Bonhoeffer wrote that “faith is only real when there is obedience, never without it, and faith only becomes faith in the act of obedience.” So, too, the members of a missional community see themselves as a family of servant missionaries sent to share the good news of Jesus in word and deed. Not doing so would be to go against the very nature of who they have been made to be. The missional community is the “going” agent of the church. And while we are on God’s mission together, we discover where we still need to grow in the grace and truth of the gospel as our brokenness and needs are exposed. Mission becomes not only the way God works through us to make disciples but works amongst to build us up as disciples.


The promise of the new covenant in scripture is that God will put new hearts into people and move them to want to follow his ways (Ez. 36:26). “God’s mission,” therefore, is to change human hearts. If we don’t make the space to grow together, see what God is doing, and open his word together, we’ll miss this vital part of life with God.

Within each missional community, groups of three men or three women (sometimes a few more) meet regularly to grow together. This could happen in a variety of ways. Sometimes it’s while exercising, sometimes it’s over breakfast or a cup of coffee, and it could even be on the phone during a commute to work. Remember, even this structure isn’t additional, it’s intentional. Most of us are already going to exercise, drink a cup of coffee, or drive to work.

Some churches refer to this “grow” structure as a DNA group (Discover, Nurture, Act). We discover truths about who God is, what He has done, and who we are as we study Scripture together. We nurture hearts by calling people to repent and believe the gospel in light of what we discover. Then we act on what we believe in obedience and sharing what God has done to others. We encourage people to be reading their Bibles on a daily basis and the minimally connect once a week to discover, nurture, and act on what God is saying to them through His Word.


Eugene Peterson’s paraphrase of Romans 12:1–2 does a great job of describing what it means to give, not only our finances, but our whole lives. “So here’s what I want you to do, God helping you: Take your everyday, ordinary life—your sleeping, eating, going-to-work, and walking-around life—and place it before God as an offering. Embracing what God does for you is the best thing you can do for him. Don’t become so well-adjusted to your culture that you fit into it without even thinking. . . .”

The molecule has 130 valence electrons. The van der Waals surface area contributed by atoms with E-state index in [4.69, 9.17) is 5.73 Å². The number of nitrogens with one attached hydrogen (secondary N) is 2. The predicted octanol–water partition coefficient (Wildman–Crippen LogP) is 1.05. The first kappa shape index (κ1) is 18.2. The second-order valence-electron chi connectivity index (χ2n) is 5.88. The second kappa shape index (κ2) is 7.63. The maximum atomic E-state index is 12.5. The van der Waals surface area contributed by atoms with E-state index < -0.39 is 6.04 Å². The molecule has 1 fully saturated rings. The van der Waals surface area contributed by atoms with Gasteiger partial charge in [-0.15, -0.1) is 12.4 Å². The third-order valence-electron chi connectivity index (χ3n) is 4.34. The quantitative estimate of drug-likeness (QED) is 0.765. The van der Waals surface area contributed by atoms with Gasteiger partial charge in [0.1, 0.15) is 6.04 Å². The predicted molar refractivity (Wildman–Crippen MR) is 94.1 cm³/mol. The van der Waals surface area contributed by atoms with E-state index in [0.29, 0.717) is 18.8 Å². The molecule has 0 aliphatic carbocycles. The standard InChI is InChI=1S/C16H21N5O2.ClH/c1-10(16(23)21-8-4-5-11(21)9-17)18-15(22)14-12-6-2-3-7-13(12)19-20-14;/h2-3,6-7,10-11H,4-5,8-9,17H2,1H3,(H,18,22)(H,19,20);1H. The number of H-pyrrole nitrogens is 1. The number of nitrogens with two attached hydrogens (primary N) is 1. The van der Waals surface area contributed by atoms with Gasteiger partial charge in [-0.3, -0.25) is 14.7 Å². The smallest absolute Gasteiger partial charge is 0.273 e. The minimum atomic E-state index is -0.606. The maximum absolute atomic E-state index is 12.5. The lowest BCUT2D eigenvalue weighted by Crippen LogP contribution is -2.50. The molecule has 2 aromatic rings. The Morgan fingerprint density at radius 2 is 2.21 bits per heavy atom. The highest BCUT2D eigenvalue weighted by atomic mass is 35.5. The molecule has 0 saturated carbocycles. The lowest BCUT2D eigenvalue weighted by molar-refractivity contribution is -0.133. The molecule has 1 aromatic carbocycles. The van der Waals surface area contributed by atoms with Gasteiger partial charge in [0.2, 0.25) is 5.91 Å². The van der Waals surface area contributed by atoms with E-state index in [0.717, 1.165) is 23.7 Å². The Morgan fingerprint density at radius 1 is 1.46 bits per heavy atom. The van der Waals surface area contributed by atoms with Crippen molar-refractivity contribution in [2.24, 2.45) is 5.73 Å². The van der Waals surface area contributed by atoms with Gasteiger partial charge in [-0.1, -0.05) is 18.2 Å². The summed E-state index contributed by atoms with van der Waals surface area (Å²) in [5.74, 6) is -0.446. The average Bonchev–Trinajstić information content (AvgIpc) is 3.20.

The one principle behind everything I’ve just described is to give your whole life to God: your time, talents, and treasures. Give everything you have to Him and for His work.

Let God have control over your schedule. Don’t look at your schedule and ask what time is available for God and His work. Ask God how He wants you to rearrange your schedule for the work He has called you to do. These days time may be our most valuable asset as it is with our time that we work, make and spend money, are entertained, engage in social media, rest, and play.

Surrender your finances to God. Don’t give God what is left after you spend everything on what you believe you need. Start by asking God what He wants you to give and to who. Then build your budget around that.

Jesus gives a parable of a man in Luke 12 who lives his life for the sake of himself. The story tragically ends with the man dying before he (or anyone else) could enjoy his wealth. Jesus says, “This is how it will be with whoever stores up things for themselves but is not rich towards God” (vs. 21).

Herein is an important principle. “Being rich” toward God is about remembering how rich God was toward you and reflecting that in the way we give of our finances. Giving to those who serve in equipping us, the poor, and others in need are examples of ways we give.

Lastly, give your abilities to the work God has called you to. Are you gifted administratively? Apply that gift to the place God has sent you. For instance, volunteer to serve on the PTA of your local school or organize a fundraiser for a community in need. What is your gift? Give it to God to be employed on mission where he sends you.


At a high view, this is how a church organized around missional communities looks. They gather, go, grow, and give.

  • Gather regularly.
  • Go together on mission throughout the week.
  • Grow with a few.
  • Give yourself to God in all of it.

Most people are too busy to do a few things well. A church on mission in everyday life needs only to do what is necessary so life can be more fully engaged for mission. Life is the program, and everyday is the mission. There’s already enough there to do. Let’s not add more than is necessary.

Have more questions about how a church is organized around missional communities?

–> Join the online community, ask questions, and get answers from seasoned practitioners.

–> Check out some of our video content:

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David Achata

Author David Achata

David serves in many arenas. He works as a leadership development coach in the corporate world and is helping plant Kairos Church in Ooltewah, Tennessee. He and his wife Amy are both working on their first books. You can read more about their adventures on his personal blog at Going Without Knowing.

More posts by David Achata